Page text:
Those of you who don’t know me or haven’t known me long will not realise that at the tender age of 57, I moved to Shanghai and went to university to learn Mandarin. Wasn‘t that a clever thing to do I hear you say…
This blogpost from 2015 fits under the ‘life’ part of my website so indulge me if you have time and get a taste of my first few weeks at school again. Learning Mandarin is a challenge at any age but now 5 years after this post was written, I still feel the anxiety and its still as hard now as it was then. Looking back now, it’s like you are running madly after that last train that is about to close it's doors and leave the station, and then it gets worse - a lot worse!
Shanghai Jiao Tong University 上海交通大学 March 2015
One of the buildings from the original school before being re-named to SHJT University
Week three has come to a close and I am wondering what happened to week one. The foundation of a language is obviously the bit you need to learn and learn well. But it has been roller coaster ride for just over three weeks with today being the first day where I feel like I am able to have a few hours off from study and perhaps draw breath and look around. Life currently for me is all about trying to stuff as much into my little brain as I possibly can without most of it falling straight out the back of my head - it’s true I swear! The intensive part of the course is obviously to throw as much at us that we can possibly manage and then load us up with homework to keep the stress levels high all evening and then let’s do a ’test’ in the morning shall we? I still am the dumbest kid in the class though but I am slowly managing to find a level where each session is not one of complete panic.
The teaching process is split into 3 parts. We have a ‘listening’ teacher, a character ‘writing’ teacher and an ‘oral’ spoken teacher. They all work from different books but at a similar level so that the content is spread across all three session types - 2 x 90minute sessions a day over 5 days. We are continually bombarded with a new words every day.
Pinyin is the phonetic system developed in the 50’s that they use to teach Mandarin by converting the pronounced sounds of Mandarin words into a format that can be written and understood using our western alphabet with the addition of four very distinctive tones. I must say I am in total admiration of the process so far and also very very grateful it exists!. We are taught a new word - e.g.. 你好 Nǐ hǎo, - this means 'Hello' in Mandarin - you good? - literally. The ‘tones’ that sit over the ‘i’ and the ‘a’ are how the pinyin word tells us how to pronounce it. I am sure you would have heard that you have to be very careful what words you use with what tones speaking Chinese. It is possible that one word might be spelt the same in Pinyin but will have different tones to identify how it is said and then a different Chinese character for each - generally. There are always exceptions to every rule. So the three daily learning dimensions are a new Chinese pinyin word, a Chinese character and an English meaning.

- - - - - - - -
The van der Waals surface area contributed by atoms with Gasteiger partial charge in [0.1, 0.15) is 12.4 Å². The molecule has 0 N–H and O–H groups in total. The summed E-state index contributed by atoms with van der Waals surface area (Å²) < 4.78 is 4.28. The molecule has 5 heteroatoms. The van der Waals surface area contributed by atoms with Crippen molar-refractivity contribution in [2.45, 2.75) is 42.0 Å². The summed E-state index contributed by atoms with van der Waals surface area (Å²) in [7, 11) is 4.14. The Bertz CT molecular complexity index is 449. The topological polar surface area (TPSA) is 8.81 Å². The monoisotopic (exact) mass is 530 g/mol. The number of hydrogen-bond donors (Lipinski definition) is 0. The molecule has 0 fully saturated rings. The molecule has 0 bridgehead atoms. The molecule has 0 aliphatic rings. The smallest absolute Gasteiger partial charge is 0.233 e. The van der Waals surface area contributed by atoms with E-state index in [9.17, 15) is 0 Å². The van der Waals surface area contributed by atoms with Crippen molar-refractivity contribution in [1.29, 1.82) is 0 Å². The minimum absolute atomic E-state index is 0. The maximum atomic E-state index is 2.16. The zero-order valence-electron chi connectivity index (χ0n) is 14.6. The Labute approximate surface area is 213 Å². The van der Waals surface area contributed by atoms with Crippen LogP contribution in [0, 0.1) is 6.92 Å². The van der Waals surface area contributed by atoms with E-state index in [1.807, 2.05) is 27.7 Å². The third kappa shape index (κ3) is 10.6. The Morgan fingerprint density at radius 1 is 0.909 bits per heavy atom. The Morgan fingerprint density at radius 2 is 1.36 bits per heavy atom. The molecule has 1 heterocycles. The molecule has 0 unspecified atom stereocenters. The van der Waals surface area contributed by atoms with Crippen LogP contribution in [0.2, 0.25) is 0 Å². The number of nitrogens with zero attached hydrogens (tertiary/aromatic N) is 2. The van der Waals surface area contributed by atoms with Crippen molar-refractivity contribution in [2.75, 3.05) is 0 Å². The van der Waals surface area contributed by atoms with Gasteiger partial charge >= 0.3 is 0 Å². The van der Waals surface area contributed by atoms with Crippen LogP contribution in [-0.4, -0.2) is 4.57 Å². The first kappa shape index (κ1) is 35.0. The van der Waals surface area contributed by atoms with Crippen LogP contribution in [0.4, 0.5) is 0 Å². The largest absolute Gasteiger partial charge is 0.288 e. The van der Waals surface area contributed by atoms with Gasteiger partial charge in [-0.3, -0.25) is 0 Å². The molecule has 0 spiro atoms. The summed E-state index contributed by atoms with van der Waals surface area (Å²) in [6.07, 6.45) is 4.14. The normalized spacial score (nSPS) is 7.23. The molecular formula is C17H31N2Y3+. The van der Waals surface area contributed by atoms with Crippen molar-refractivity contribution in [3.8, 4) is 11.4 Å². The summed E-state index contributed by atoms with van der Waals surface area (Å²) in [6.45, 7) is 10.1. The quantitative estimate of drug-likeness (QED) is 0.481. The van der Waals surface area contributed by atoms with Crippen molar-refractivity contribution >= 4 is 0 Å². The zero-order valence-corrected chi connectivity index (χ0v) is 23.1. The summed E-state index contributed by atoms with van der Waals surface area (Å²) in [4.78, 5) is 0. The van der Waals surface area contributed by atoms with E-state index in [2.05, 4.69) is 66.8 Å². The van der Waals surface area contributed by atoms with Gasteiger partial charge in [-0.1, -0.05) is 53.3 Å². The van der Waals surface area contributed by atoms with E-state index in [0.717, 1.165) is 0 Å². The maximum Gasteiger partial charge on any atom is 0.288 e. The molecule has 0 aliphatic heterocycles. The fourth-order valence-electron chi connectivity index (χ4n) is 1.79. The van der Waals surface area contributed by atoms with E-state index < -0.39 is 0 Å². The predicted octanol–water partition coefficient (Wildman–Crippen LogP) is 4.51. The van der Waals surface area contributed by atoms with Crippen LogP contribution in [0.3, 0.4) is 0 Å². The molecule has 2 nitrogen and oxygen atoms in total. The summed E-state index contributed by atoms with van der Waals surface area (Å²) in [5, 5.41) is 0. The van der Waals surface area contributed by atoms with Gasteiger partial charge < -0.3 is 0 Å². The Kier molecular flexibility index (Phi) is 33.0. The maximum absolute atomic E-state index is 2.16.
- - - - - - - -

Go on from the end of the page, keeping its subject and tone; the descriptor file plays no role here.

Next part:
I sit here 3 weeks in, and I am amazed how much I have picked up and i just love some of the clever simplicity of the language. It identifies to me how hard English must be for a student. They have numbers 1-10. 11 is 10+1, 12 is 10+2 and so on, 35 is 3+10+5, 112 is 100+10+2. The days are 'day 1-7'. The months are 'months 1-12'. It is all very civilised and if you can count to ten you could quite easily nail the days weeks and months with a few lessons. Now actually pronouncing the first ten numbers correctly is where the challenge lies! I still cannot say more than a dozen simple phrases off the cuff but I can read over 50 characters now and may be able to read a simple children’s book soon! There would be 150 words in my vocabulary now that I am expected to learn (and retain) as fast as possible with about 100 being added each week.